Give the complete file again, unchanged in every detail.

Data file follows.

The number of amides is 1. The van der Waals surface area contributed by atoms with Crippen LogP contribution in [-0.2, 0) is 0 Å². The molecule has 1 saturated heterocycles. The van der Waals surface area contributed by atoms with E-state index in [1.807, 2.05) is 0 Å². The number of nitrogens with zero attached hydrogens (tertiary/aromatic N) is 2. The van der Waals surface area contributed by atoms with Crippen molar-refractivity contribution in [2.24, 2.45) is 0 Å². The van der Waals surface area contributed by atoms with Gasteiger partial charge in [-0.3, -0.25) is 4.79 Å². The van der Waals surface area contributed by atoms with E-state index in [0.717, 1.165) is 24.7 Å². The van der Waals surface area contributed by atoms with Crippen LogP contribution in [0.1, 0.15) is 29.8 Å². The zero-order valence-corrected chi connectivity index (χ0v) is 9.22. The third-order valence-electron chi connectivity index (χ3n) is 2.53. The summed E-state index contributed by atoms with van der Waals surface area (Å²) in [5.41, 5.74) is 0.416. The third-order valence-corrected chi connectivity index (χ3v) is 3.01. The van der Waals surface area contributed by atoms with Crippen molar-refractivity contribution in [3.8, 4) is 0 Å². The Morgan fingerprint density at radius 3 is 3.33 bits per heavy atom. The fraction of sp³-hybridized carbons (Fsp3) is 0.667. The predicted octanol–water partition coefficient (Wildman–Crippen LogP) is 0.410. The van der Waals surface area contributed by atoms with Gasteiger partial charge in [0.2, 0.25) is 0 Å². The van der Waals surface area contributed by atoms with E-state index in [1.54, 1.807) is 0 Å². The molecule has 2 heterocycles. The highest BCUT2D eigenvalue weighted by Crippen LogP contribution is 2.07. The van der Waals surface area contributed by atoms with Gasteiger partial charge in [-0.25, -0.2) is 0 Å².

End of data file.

The number of amides is 1. The van der Waals surface area contributed by atoms with Crippen LogP contribution in [-0.2, 0) is 0 Å². The molecule has 1 saturated heterocycles. The van der Waals surface area contributed by atoms with E-state index in [1.807, 2.05) is 0 Å². The number of nitrogens with zero attached hydrogens (tertiary/aromatic N) is 2. The van der Waals surface area contributed by atoms with Crippen molar-refractivity contribution in [2.24, 2.45) is 0 Å². The van der Waals surface area contributed by atoms with Gasteiger partial charge in [-0.3, -0.25) is 4.79 Å². The van der Waals surface area contributed by atoms with E-state index in [0.717, 1.165) is 24.7 Å². The van der Waals surface area contributed by atoms with Crippen LogP contribution in [0.1, 0.15) is 29.8 Å². The zero-order valence-corrected chi connectivity index (χ0v) is 9.22. The third-order valence-electron chi connectivity index (χ3n) is 2.53. The summed E-state index contributed by atoms with van der Waals surface area (Å²) in [5.41, 5.74) is 0.416. The third-order valence-corrected chi connectivity index (χ3v) is 3.01. The van der Waals surface area contributed by atoms with Crippen molar-refractivity contribution in [3.8, 4) is 0 Å². The Morgan fingerprint density at radius 3 is 3.33 bits per heavy atom. The fraction of sp³-hybridized carbons (Fsp3) is 0.667. The predicted octanol–water partition coefficient (Wildman–Crippen LogP) is 0.410. The van der Waals surface area contributed by atoms with Gasteiger partial charge in [0.2, 0.25) is 0 Å². The van der Waals surface area contributed by atoms with E-state index in [1.54, 1.807) is 0 Å². The molecule has 2 heterocycles. The highest BCUT2D eigenvalue weighted by Crippen LogP contribution is 2.07. The van der Waals surface area contributed by atoms with Gasteiger partial charge in [-0.25, -0.2) is 0 Å².